The Faces of Open Source: Till Jaeger

Dr. Till Jaeger features in the fifth episode of Shane Martin Coughlan's, "The Faces of Open Source Law." The series was shot during breaks at the FSFE Legal Network 'Legal and Licensing Workshop' in Barcelona during April 2017, and is provided here to promote greater understanding of how the law and open source projects and communities are interacting and evolving.

Shane's series explores the history of open source software from the perspective of the people who contributed to its development, not just the technologies, but importantly the legal aspects that are core to open source's success. Several interviews include members of the OSI community--some of the folks who have helped the OSI and software movement grow to become the internationally recognized resource it is today.

As in previous episodes, Shane also provides "production notes", offering some of his own insights from the interviews and around the topics discussed.


Till is one of the original lawyers behind open source license compliance. His work for is well-known as is his more recent engagement in the GPL case involving VMware. What is less known is who Till is, how he sees the world, and why he dedicates a lot of time to issues around open technology. Our interview was relatively short but we managed to capture at least a few of these items, and to touch on Till’s larger interests beyond open source. He is, of course, just as well known for contributions to cases around digital citizenship as open source in his native Germany. An exceptionally talented individual who is also an exceptionally nice gentleman.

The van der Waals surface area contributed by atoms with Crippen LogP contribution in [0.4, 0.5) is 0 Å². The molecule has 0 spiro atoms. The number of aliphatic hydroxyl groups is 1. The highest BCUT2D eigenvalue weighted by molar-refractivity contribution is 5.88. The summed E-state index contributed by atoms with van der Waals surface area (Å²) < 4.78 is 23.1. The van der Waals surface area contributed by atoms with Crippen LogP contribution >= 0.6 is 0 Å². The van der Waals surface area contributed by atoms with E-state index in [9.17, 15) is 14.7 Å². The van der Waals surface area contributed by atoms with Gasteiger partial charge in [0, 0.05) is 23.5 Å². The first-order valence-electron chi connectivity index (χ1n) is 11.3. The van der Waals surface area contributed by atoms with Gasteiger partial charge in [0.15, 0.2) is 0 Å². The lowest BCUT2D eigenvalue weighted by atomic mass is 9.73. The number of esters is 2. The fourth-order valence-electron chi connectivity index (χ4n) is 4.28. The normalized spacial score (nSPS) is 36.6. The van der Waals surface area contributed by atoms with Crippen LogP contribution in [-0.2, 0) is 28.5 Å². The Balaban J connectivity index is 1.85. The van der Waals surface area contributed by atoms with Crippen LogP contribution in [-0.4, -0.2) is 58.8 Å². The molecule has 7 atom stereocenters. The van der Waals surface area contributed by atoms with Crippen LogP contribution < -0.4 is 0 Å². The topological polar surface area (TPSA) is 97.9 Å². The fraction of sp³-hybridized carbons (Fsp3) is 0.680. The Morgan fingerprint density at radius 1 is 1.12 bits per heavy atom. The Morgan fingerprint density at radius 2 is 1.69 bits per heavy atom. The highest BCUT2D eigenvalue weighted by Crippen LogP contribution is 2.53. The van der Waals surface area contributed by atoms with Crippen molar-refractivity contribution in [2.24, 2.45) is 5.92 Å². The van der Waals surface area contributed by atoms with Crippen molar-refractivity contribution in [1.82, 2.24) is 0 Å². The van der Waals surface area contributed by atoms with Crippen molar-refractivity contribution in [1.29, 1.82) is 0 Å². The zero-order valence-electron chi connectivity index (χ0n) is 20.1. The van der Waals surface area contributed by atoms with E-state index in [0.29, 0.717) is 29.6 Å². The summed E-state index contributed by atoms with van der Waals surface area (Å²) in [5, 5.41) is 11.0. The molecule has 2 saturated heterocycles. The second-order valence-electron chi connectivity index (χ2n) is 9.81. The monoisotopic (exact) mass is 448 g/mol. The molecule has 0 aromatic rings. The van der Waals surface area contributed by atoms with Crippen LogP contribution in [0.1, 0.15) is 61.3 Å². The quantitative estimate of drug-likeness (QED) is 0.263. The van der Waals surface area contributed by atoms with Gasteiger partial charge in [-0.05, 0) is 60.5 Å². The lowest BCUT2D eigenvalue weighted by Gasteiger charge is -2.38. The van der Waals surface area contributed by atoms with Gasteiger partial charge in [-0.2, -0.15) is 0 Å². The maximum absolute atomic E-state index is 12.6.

Other episodes:

"Till Jaeger - The Faces of Open Source Law - Season 1 - Episode 5" is licensed under Creative Commons Attribution license.

To promote and protect open source software and communities...

For over 20 years the Open Source Initiative (OSI) has worked to raise awareness and adoption of open source software, and build bridges between open source communities of practice. As a global non-profit, the OSI champions software freedom in society through education, collaboration, and infrastructure, stewarding the Open Source Definition (OSD), and preventing abuse of the ideals and ethos inherent to the open source movement.

Open source software is made by many people and distributed under an OSD-compliant license which grants all the rights to use, study, change, and share the software in modified and unmodified form. Software freedom is essential to enabling community development of open source software.